Are you suddenly placing undeserved value on a free cardboard box? Did your social circle dramatically shrink right before the big day? Sounds like you’re moving. Whether you’re looking to rent a new home across the street or across the country, moving is stressful enough. Renting with pets can be especially challenging. In fact, according to the American Society for the Prevention of Cruelty to Animals, housing challenges are some of the top reasons given for surrendering animals.
Starting the search for a home to rent
Whether your household includes dogs, cats, rabbits, small caged pets, or all of the above, allow extra time for finding a suitable place to rent that welcomes the entire family. Search pet-friendly rentals on sites like People with Pets, Abodo, or RentLingo. Understand that you may need to make some sacrifices. According to landlord Marcie Bradley, common factors include “a security deposit to cover any damage or cleaning required at the end of the lease, as well as additional pet rent.” Beware of sneaking pets of any kind into rental property. If discovered, you could be faced with a costly eviction for violating the lease. You could also be forced to make a heartbreaking decision if the pets need to be removed from the home immediately.
As part of your planning phase, be sure to have a temporary pet arrangement and plan B in place. If you need to move out of your former home before you sign the lease on a new pet-friendly rental, see if a friend or family member can house the pets temporarily. Set funds aside for boarding, if needed, or even a hotel room that allows animals.
Convincing the landlord
Large property management companies with a strict “NO PETS” policy are often harder to convince than individual landlords. The policies outlined in their rental agreements simply may not have the same flexibility. A landlord unwilling to allow dogs and cats may feel more comfortable about smaller, quiet pets, like rabbits, or those confined to cages when the humans are away, like guinea pigs.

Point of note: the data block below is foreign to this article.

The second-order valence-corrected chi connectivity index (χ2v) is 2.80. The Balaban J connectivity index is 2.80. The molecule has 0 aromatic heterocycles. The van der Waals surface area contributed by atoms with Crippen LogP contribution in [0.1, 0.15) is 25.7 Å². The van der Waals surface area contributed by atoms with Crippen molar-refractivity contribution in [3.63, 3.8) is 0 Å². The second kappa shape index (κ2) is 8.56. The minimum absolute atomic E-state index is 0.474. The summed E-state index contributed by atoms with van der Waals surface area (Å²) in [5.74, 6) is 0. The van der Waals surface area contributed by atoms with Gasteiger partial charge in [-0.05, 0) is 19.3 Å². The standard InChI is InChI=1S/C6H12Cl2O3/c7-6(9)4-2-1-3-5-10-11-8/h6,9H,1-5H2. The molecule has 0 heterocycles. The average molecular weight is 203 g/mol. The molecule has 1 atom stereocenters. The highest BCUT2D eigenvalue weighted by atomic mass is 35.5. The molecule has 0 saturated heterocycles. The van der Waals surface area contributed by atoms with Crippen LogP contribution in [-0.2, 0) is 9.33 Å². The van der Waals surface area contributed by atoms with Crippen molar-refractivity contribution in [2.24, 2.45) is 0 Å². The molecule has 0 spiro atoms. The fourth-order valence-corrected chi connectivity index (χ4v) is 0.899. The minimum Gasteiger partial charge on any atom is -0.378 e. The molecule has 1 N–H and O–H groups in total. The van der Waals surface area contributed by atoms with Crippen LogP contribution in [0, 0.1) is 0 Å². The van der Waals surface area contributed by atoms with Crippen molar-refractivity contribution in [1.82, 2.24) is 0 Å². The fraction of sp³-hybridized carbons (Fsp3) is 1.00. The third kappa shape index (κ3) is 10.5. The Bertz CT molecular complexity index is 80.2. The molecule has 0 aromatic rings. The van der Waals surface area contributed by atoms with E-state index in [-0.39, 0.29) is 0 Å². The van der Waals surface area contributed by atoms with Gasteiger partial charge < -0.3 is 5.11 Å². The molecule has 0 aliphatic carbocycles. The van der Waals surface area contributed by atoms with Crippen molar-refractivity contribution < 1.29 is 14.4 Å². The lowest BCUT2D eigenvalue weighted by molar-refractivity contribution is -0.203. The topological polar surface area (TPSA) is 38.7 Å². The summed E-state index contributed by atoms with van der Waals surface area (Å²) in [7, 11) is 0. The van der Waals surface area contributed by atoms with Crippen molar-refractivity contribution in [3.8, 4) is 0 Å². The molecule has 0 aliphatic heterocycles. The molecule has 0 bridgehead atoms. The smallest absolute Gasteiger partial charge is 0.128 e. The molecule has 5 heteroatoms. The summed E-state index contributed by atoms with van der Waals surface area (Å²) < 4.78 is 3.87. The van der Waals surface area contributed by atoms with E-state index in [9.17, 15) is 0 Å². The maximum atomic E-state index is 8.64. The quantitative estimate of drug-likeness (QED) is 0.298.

In general, when working with a landlord on a more personal, informal basis, you may have a chance to plead your case. According to Bradley, some landlords that advertise no pets may still be open to allowing some pets for certain tenants. “Many landlords have compassion for rescued animals [in particular], and wish to help them thrive in loving homes. It is possible for landlords and tenants to work together to make this possible if the landlord deems the tenant to be responsible and trustworthy.”
Consider a proactive approach and simplify the landlord’s job by creating a pet resume. Include things like your puppy’s graduation from obedience school, Kitty’s proof of vetting from her doc, and a reference from Thumper’s sitter. If possible, a letter from a previous landlord may seal the deal. A little detailed record-keeping never hurt anyone.
Keep up your end of the deal
If the landlord wants to meet your pets beforehand, let them. If they agree to rent to you but want to inspect the home every so often, agree enthusiastically … and sweep up pet hair beforehand for bonus points. Obey local leash laws and be considerate of neighbors to avoid complaints. Not all downstairs renters appreciate hay and debris being flung onto their balcony (may or may not be speaking from personal experience).
Once you receive permission to bring the whole crew, make sure you get it in writing. This also includes details of any financial agreements like pet rent and refundable deposits. Make sure any no-pets clause is removed before signing. The lease will protect you as much as the landlord – read it!